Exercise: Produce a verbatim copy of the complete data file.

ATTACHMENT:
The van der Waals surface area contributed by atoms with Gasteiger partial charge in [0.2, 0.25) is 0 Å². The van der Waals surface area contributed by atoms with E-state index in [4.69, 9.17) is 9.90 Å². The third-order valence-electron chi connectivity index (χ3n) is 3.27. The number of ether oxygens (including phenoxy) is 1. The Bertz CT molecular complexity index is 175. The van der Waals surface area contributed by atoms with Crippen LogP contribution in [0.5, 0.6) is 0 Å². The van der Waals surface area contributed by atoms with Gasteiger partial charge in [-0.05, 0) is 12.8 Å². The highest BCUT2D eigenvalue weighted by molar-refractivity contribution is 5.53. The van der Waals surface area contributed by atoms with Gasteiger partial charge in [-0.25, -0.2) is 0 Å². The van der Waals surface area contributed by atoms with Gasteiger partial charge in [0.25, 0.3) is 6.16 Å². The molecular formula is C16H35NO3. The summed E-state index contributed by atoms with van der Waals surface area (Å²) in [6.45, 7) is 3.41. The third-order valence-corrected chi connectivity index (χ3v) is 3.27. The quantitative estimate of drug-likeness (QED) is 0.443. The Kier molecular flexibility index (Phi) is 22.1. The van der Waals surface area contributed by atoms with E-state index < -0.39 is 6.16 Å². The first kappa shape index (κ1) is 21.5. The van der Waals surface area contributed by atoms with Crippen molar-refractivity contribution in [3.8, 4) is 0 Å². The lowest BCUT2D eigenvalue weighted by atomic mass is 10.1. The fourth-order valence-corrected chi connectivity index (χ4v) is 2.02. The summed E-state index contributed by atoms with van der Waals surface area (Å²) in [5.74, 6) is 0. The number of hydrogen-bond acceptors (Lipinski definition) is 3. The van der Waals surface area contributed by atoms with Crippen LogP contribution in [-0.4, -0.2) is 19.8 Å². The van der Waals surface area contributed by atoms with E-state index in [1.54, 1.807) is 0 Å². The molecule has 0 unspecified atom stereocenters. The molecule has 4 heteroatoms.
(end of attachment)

The van der Waals surface area contributed by atoms with Gasteiger partial charge in [0.2, 0.25) is 0 Å². The van der Waals surface area contributed by atoms with E-state index in [4.69, 9.17) is 9.90 Å². The third-order valence-electron chi connectivity index (χ3n) is 3.27. The number of ether oxygens (including phenoxy) is 1. The Bertz CT molecular complexity index is 175. The van der Waals surface area contributed by atoms with Crippen LogP contribution in [0.5, 0.6) is 0 Å². The van der Waals surface area contributed by atoms with Gasteiger partial charge in [-0.05, 0) is 12.8 Å². The highest BCUT2D eigenvalue weighted by molar-refractivity contribution is 5.53. The van der Waals surface area contributed by atoms with Gasteiger partial charge in [-0.25, -0.2) is 0 Å². The van der Waals surface area contributed by atoms with Gasteiger partial charge in [0.25, 0.3) is 6.16 Å². The molecular formula is C16H35NO3. The summed E-state index contributed by atoms with van der Waals surface area (Å²) in [6.45, 7) is 3.41. The third-order valence-corrected chi connectivity index (χ3v) is 3.27. The quantitative estimate of drug-likeness (QED) is 0.443. The Kier molecular flexibility index (Phi) is 22.1. The van der Waals surface area contributed by atoms with E-state index < -0.39 is 6.16 Å². The first kappa shape index (κ1) is 21.5. The van der Waals surface area contributed by atoms with Crippen molar-refractivity contribution in [3.8, 4) is 0 Å². The lowest BCUT2D eigenvalue weighted by atomic mass is 10.1. The fourth-order valence-corrected chi connectivity index (χ4v) is 2.02. The summed E-state index contributed by atoms with van der Waals surface area (Å²) in [5.74, 6) is 0. The number of hydrogen-bond acceptors (Lipinski definition) is 3. The van der Waals surface area contributed by atoms with Crippen LogP contribution in [-0.4, -0.2) is 19.8 Å². The van der Waals surface area contributed by atoms with E-state index in [1.54, 1.807) is 0 Å². The molecule has 0 unspecified atom stereocenters. The molecule has 4 heteroatoms.